Brian Aoaeh is a contributor of commentaries to FreightWaves. Last week he wrote Commentary: Supply Chain Caucus established in U.S. House of Representatives. That spurred an idea to write the following letter to the four co-chairs of the new caucus.
This copy of the letter is signed by Brian and Lisa Morales-Hellebo, who are the co-founders and General Partners of REFASHIOND Ventures and co-founders of The Worldwide Supply Chain Federation, as well as Craig Fuller, founder and CEO of FreightWaves.
The goal of printing this letter on FreightWaves is to urge you to either forward this letter to one or more of the caucus’ co-chairs, cut and paste and send it to them (either as a letter or an email) and to ask you to share it with colleagues, competitors and associations that you belong to and ask all of them to forward it as well.
The Supply Chain Caucus’ four co-chairs are U.S. Rep. Colin Allred (D-Texas); U.S. Rep. Angie Craig (D-Minnesota); U.S. Rep. Rodney Davis (R-Illinois; and U.S. Rep. David Rouzer (R-North Carolina.
Unfortunately, the only co-chair who provides his email address is Rep. Allred. It is firstname.lastname@example.org. You can go to the websites of the other three Members of Congress and send them an email by filling out a form.
Summary: In light of the undeniable and negative impact that the Novel Coronavirus and COVID-19 have had on supply chains all over the world, the authors call on leaders and professionals in supply chain, innovation, and technology, whether based in the United States or abroad, to unite in helping the recently formed Supply Chain Caucus of the U.S. House of Representatives as well as leaders in other countries set an agenda for supply chain, innovation and technology that is built to withstand the challenges the world will contend with in the future.
We need help from everyone who reads this. The Supply Chain Caucus needs our help and encouragement to get moving quickly to engage with the many difficult issues at hand.
- Make a commitment today to help the Supply Chain Caucus of the U.S. House of Representatives, and government and civic leaders who are committed to advancing supply chain, innovation and technology wherever you live by adding your name alongside other supply chain professionals, academics, investors, entrepreneurs, business executives and innovators here.
- Share this open letter with at least five people in your professional and social networks with the tags #SupplyChain, #Innovation, #Technology, #TheWorldIsASupplyChain, and #SupplyChainMassive.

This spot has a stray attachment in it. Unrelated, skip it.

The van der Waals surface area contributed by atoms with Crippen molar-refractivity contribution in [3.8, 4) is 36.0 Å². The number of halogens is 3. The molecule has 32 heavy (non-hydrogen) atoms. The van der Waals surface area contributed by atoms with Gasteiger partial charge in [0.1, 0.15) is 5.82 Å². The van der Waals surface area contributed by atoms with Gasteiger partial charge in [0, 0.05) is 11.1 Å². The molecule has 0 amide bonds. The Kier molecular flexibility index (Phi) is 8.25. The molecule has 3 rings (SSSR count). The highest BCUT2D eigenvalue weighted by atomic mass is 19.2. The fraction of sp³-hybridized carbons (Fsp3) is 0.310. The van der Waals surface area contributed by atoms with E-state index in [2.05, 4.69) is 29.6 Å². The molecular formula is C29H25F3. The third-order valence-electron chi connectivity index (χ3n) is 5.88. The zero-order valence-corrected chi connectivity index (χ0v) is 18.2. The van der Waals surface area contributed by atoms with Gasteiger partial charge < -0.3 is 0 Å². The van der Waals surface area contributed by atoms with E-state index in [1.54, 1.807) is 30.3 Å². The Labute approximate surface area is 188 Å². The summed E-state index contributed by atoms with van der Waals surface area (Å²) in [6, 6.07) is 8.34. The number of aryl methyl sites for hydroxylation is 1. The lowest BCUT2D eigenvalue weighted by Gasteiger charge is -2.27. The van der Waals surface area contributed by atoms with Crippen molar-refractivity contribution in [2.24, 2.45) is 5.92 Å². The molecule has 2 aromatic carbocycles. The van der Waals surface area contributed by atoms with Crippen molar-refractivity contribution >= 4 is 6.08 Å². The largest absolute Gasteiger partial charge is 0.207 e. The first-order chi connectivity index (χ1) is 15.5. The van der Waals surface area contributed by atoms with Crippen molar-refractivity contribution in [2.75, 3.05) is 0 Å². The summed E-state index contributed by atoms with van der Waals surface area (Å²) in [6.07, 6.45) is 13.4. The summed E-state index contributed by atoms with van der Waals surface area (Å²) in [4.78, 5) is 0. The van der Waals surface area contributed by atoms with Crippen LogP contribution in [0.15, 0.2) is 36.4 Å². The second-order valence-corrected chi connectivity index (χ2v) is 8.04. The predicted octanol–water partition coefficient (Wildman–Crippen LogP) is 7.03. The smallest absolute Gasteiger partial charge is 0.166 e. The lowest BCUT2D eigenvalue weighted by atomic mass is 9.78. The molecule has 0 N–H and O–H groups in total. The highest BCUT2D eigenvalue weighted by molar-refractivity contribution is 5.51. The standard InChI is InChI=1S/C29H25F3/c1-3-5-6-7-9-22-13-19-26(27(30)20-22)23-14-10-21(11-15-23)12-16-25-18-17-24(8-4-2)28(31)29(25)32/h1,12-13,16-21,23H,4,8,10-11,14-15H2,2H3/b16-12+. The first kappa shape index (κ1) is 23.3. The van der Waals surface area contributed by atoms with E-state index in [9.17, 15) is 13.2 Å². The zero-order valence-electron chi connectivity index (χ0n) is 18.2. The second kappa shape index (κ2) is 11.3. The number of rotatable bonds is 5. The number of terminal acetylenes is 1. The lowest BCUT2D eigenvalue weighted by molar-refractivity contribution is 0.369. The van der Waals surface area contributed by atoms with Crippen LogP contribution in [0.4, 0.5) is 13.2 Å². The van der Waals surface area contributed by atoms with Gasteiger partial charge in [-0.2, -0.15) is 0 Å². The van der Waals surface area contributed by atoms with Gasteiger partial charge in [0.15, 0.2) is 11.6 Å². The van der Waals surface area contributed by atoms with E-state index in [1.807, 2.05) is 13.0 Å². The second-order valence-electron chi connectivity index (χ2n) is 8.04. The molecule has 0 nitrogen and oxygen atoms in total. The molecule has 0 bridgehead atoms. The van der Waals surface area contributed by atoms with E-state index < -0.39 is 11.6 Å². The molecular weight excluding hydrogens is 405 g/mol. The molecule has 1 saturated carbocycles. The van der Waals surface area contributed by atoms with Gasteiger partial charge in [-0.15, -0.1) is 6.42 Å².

- If you are the CEO or Founder of a company, please encourage your employees to sign this letter. The more people who sign-on, the more the members of the Supply Chain Caucus will understand the extent of their responsibility. If you do not work in supply chain, please send it to your friends who do and encourage them to sign.
As the world comes to grips with the novel coronavirus and COVID-19, it is becoming painfully clear that critical supply chains, both in the United States and abroad, are not prepared for some of the challenges that our world must be prepared to confront now, and in the future.
Dear Co-Chairs of the Supply Chain Caucus of the U.S. House of Representatives:
We are encouraged that the U.S. House of Representatives has created a Supply Chain Caucus. We are writing this letter to emphasize that your caucus is by far the most important caucus within the House of Representatives. As people who work in various professional capacities within the supply chain, we feel it is our responsibility to help ensure that you succeed in fulfilling your stated mission. We are writing this letter to offer some suggestions on some of the issues the Supply Chain Caucus must address.
Before we delve into specific suggestions, we offer these observations:
First: All human activity is driven by supply chains. Supply chains may be natural or man-made. Natural and man-made supply chains interact with one another in ways that we cannot always predict or control. Escalating concerns about climate change reflect the effect that man-made supply chains are having on the natural environment and natural supply chains.
Second: Events like the novel coronavirus, and other natural or man-made disruptions to global supply chains, are likely to become more common in the future as the world’s population continues to grow, straining resources and the natural environment. Such events will call for more coordinated, large-scale, and global responses. The success of such responses will depend on international cooperation between governments, and between private sector and public sector organizations.
Third: Given projections about population growth, supply chains around the world are going to face increasingly more difficult and challenging problems. We can’t afford supply chain resiliency as an afterthought. Supply chain resiliency must be an upfront concern that is built into design processes from the beginning.
Fourth: Supply chains are formed from a complex and interconnected network of social, environmental and economic systems. If any one of these subsystems suffers a catastrophic failure, the entire system fails. Moreover, it is generally impossible to predict when a catastrophic failure might occur, or in which subsystem such a failure is most likely to occur.
Finally: It may seem alluring to adopt a hyper-protectionist approach towards trade with the rest of the world. Given the realities of the world today, we urge you to question if that is indeed the best long-term approach if the United States’ goal is to build sustainable and resilient global and domestic supply chains?
Developing an agenda for supply chain, innovation and technology
Given this reality, what should the Supply Chain Caucus be working on? Here are some suggestions to get you thinking about what your agenda might look like in the near future.
Policy: What new policies should the United States consider in order to strengthen the ways in which supply chains function, in the United States and around the world? For example: